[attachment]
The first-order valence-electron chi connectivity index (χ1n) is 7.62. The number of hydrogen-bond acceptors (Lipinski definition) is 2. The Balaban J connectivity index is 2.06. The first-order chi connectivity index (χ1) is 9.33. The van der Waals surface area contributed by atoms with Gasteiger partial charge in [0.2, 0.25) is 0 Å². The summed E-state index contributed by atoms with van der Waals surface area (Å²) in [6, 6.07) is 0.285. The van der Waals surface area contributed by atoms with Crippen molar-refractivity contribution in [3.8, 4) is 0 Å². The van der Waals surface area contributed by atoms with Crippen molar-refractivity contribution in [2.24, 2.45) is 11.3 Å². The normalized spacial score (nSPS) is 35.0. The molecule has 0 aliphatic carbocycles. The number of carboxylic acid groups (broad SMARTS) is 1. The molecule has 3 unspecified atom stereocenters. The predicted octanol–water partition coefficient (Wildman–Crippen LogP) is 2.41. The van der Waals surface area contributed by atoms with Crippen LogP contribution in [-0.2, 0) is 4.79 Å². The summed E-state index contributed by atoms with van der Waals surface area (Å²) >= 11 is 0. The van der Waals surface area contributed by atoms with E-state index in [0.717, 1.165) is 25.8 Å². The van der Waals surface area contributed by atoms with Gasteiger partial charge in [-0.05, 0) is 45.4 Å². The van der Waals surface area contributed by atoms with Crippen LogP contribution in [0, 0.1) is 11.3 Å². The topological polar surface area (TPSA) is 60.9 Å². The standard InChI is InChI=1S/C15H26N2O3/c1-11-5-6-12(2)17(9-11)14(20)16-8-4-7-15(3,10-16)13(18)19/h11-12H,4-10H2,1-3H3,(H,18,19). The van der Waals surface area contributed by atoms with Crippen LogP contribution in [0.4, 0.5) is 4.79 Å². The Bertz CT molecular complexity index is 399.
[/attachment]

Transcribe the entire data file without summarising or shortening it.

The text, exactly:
The first-order valence-electron chi connectivity index (χ1n) is 7.62. The number of hydrogen-bond acceptors (Lipinski definition) is 2. The Balaban J connectivity index is 2.06. The first-order chi connectivity index (χ1) is 9.33. The van der Waals surface area contributed by atoms with Gasteiger partial charge in [0.2, 0.25) is 0 Å². The summed E-state index contributed by atoms with van der Waals surface area (Å²) in [6, 6.07) is 0.285. The van der Waals surface area contributed by atoms with Crippen molar-refractivity contribution in [3.8, 4) is 0 Å². The van der Waals surface area contributed by atoms with Crippen molar-refractivity contribution in [2.24, 2.45) is 11.3 Å². The normalized spacial score (nSPS) is 35.0. The molecule has 0 aliphatic carbocycles. The number of carboxylic acid groups (broad SMARTS) is 1. The molecule has 3 unspecified atom stereocenters. The predicted octanol–water partition coefficient (Wildman–Crippen LogP) is 2.41. The van der Waals surface area contributed by atoms with Crippen LogP contribution in [-0.2, 0) is 4.79 Å². The summed E-state index contributed by atoms with van der Waals surface area (Å²) >= 11 is 0. The van der Waals surface area contributed by atoms with E-state index in [0.717, 1.165) is 25.8 Å². The van der Waals surface area contributed by atoms with Gasteiger partial charge in [-0.05, 0) is 45.4 Å². The van der Waals surface area contributed by atoms with Crippen LogP contribution in [0, 0.1) is 11.3 Å². The topological polar surface area (TPSA) is 60.9 Å². The standard InChI is InChI=1S/C15H26N2O3/c1-11-5-6-12(2)17(9-11)14(20)16-8-4-7-15(3,10-16)13(18)19/h11-12H,4-10H2,1-3H3,(H,18,19). The van der Waals surface area contributed by atoms with Crippen LogP contribution in [0.4, 0.5) is 4.79 Å². The Bertz CT molecular complexity index is 399.